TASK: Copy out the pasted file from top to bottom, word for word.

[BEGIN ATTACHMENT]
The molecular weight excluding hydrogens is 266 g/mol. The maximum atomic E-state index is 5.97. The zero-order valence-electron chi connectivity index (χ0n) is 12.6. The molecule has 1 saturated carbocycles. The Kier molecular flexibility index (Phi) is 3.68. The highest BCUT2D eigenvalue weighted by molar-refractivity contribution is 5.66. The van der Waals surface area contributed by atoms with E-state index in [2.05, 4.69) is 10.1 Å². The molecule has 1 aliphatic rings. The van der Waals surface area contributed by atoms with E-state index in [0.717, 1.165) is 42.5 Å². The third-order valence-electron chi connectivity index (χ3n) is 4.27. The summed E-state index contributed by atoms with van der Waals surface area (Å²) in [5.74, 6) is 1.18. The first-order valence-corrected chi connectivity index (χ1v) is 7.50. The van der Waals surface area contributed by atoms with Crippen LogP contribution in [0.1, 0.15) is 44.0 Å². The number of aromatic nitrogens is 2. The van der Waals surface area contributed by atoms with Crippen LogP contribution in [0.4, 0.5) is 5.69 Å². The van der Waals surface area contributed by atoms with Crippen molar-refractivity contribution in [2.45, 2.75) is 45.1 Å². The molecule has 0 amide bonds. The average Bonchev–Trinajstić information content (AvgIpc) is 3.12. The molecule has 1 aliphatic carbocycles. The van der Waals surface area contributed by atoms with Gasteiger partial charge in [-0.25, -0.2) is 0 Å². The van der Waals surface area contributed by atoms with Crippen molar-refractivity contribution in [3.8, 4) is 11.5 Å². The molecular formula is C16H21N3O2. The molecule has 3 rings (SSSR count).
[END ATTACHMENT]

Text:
The molecular weight excluding hydrogens is 266 g/mol. The maximum atomic E-state index is 5.97. The zero-order valence-electron chi connectivity index (χ0n) is 12.6. The molecule has 1 saturated carbocycles. The Kier molecular flexibility index (Phi) is 3.68. The highest BCUT2D eigenvalue weighted by molar-refractivity contribution is 5.66. The van der Waals surface area contributed by atoms with E-state index in [2.05, 4.69) is 10.1 Å². The molecule has 1 aliphatic rings. The van der Waals surface area contributed by atoms with E-state index in [0.717, 1.165) is 42.5 Å². The third-order valence-electron chi connectivity index (χ3n) is 4.27. The summed E-state index contributed by atoms with van der Waals surface area (Å²) in [5.74, 6) is 1.18. The first-order valence-corrected chi connectivity index (χ1v) is 7.50. The van der Waals surface area contributed by atoms with Crippen LogP contribution in [0.1, 0.15) is 44.0 Å². The number of aromatic nitrogens is 2. The van der Waals surface area contributed by atoms with Crippen LogP contribution in [0.4, 0.5) is 5.69 Å². The van der Waals surface area contributed by atoms with Crippen molar-refractivity contribution in [2.45, 2.75) is 45.1 Å². The molecule has 0 amide bonds. The average Bonchev–Trinajstić information content (AvgIpc) is 3.12. The molecule has 1 aliphatic carbocycles. The van der Waals surface area contributed by atoms with Gasteiger partial charge in [-0.25, -0.2) is 0 Å². The van der Waals surface area contributed by atoms with Crippen molar-refractivity contribution in [3.8, 4) is 11.5 Å². The molecular formula is C16H21N3O2. The molecule has 3 rings (SSSR count).